This is potentially the most important step in the process and it’s one of the newest to me! After some strong encouragement from my business coach, I’ve discovered that putting my to-do list into my calendar is actually the best way to stop me getting overwhelmed (because endless to-do lists are not fun). And because I suck at estimating how long things will take, he also gave me a really great tip to help me stop falling behind – which is to leave blocks of time aside to finish incomplete or unfinished tasks. I’ll show you what this looks like in a minute!

Here’s what I do:

1. I start with a completely blank calendar (I use iCal on my Macbook Air but you could literally use any kind of calendar or diary if you want to do the same thing) and add in my commitments for the week – the hours I’ll be working at my part-time job and any appointments or fun things I have planned.

Calendar - Step 1

2. Once those are in, I add in some downtime and my foundations – waking up when my alarm goes off and working out consistently. The beauty of putting this in my calendar is that it forces me to decide when I’m going to wake up and when I’m going to work out, which makes it way more likely to happen (indecision is the enemy).


3. The third and final step is to add in all the other things I want to achieve throughout the week. And for me, they’re all blogging related! So I look back at the to-do list I created in step 3 and begin by estimating how long each task will take (I rarely get this right, but an estimate is still important). I then prioritise each of these tasks, numbering them 1 through X. Once I’ve got that, I start to play around with it in my calendar. I try my best to group similar tasks together and schedule creative tasks earlier in my day and mundane tasks for later (before mundane tasks are draining AF). As I mentioned earlier, I also create a little buffer for myself by allocating a period of time to complete unfinished tasks (for me this was Thursday). And for the times I want to work on my blog but don’t have a specific task yet, I just schedule it as ‘blogging’.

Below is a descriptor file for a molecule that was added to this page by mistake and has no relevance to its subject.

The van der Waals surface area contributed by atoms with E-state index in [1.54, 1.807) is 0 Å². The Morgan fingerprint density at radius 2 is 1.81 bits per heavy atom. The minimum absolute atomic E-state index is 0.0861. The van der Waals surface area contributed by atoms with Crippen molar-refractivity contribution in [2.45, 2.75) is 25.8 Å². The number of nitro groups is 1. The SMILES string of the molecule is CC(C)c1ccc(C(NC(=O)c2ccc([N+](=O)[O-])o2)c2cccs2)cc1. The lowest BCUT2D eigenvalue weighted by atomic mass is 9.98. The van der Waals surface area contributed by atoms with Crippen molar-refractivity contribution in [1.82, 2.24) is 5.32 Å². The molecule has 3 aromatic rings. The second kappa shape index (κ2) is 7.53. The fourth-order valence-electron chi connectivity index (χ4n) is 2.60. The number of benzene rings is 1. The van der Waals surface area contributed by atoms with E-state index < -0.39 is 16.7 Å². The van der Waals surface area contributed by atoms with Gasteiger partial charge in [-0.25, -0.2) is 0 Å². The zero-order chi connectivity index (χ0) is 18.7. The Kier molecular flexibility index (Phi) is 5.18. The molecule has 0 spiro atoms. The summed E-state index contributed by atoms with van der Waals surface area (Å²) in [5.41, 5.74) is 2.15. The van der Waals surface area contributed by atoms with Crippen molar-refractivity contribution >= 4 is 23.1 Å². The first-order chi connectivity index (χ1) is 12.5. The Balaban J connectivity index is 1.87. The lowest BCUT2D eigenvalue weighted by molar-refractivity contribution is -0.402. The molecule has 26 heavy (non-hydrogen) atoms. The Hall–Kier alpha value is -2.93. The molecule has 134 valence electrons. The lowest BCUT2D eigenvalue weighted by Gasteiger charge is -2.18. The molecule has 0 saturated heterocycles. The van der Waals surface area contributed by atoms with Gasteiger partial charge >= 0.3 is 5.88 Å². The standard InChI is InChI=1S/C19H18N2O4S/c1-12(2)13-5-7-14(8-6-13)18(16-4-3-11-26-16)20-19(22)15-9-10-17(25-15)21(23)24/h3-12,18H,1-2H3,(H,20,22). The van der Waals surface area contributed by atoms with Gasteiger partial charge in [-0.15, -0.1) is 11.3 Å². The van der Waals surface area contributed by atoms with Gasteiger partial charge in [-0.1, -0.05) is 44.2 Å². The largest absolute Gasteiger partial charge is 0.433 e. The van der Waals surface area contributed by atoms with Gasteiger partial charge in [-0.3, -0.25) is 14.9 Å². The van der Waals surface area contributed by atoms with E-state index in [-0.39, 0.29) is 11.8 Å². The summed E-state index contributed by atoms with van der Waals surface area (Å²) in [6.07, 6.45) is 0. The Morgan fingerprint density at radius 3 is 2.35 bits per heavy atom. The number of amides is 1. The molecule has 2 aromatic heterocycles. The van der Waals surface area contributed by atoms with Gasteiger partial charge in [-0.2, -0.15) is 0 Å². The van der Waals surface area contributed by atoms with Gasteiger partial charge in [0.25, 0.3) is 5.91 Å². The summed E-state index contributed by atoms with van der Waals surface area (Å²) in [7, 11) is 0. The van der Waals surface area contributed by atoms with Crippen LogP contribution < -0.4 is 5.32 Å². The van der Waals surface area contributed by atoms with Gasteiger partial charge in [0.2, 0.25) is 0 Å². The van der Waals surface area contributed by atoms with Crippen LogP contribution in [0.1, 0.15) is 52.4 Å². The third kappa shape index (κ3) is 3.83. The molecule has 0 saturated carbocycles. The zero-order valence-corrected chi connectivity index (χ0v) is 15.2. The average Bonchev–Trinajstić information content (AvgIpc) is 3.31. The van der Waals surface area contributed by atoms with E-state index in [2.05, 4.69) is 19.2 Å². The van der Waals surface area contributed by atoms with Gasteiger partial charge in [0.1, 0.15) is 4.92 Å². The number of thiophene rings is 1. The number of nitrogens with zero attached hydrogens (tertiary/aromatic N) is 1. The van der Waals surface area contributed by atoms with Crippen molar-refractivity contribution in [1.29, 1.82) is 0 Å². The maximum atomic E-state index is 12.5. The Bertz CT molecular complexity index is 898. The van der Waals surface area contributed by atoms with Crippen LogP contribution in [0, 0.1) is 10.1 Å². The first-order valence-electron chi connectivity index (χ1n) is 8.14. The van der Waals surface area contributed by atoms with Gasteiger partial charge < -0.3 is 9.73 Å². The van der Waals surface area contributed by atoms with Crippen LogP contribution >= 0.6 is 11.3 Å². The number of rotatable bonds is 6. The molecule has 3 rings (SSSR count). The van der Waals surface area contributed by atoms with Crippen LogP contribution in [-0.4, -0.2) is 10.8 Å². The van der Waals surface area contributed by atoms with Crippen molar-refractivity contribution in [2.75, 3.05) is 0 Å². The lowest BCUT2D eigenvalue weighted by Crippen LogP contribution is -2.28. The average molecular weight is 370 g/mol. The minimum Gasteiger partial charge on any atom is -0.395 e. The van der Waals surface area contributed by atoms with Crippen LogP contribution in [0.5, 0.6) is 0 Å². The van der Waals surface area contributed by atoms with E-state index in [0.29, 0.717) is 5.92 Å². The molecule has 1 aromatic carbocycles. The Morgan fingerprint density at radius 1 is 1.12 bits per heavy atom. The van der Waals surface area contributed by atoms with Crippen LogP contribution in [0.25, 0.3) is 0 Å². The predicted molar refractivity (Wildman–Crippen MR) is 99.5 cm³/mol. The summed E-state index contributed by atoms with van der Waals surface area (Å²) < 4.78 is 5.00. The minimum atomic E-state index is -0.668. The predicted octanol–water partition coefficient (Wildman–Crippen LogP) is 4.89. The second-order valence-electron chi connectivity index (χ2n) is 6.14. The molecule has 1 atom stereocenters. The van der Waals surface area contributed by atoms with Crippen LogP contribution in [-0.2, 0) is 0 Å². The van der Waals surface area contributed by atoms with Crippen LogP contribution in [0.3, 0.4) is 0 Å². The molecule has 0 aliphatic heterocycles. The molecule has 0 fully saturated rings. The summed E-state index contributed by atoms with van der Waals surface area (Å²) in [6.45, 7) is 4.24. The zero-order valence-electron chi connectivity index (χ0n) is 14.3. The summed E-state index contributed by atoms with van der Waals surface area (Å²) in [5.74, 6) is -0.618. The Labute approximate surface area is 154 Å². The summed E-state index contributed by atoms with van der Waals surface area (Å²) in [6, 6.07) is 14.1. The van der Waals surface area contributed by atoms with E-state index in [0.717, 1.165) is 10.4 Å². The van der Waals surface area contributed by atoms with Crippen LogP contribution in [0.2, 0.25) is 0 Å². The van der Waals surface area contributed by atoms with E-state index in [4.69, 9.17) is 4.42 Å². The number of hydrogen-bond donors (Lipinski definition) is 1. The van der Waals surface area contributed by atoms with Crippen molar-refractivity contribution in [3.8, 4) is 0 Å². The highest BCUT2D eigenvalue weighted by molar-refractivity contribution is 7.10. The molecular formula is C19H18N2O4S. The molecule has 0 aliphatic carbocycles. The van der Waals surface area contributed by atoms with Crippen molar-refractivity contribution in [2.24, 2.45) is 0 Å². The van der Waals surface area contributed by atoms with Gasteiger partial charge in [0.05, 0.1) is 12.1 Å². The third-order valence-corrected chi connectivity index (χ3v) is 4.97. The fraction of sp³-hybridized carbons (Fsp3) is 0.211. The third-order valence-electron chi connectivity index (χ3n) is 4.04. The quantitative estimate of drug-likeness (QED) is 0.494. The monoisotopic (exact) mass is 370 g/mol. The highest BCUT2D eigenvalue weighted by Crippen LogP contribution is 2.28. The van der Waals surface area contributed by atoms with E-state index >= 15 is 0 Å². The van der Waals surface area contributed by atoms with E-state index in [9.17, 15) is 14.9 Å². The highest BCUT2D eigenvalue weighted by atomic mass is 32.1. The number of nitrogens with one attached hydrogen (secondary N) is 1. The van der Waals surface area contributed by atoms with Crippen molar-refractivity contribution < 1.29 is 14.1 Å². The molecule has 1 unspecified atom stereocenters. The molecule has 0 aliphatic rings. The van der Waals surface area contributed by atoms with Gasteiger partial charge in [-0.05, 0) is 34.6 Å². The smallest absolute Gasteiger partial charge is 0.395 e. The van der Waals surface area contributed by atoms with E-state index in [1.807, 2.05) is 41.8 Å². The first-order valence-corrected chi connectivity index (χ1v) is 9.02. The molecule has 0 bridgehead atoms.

Once I’ve done that, the final step is to follow my plan! The plan can change if something else makes more sense (since I don’t have a crystal ball) but it’s really important to only change my plans for legitimate reasons – not excuses or laziness! I’ve found a great way to keep track is to copy and paste a tick symbol (like this – ✔) at the beginning of each calendar entry once it’s done so I can keep track of how I’m going. Plus ticking off a to-do list is the funnest part, so I don’t want to miss out on that!

So that’s it – the step-by-step process I use to get myself out of a slump. I hope you find it helpful and I’d love to hear in the comments what you do to get yourself out of a slump!

Sam xx

Author: Sam Brown

  • I really enjoyed reading this. I’m also in a slump right now so definitely looking forward to your suggestions. I especially struggle with “actually following the laid down plans”.
    Thank you

  • This is really helpful because I’m in a huge slump now. I usually use my Google calendar for little tasks like watering my plant but using your example, I decided to make even better use of it. I’ll try this out and see how it works for me!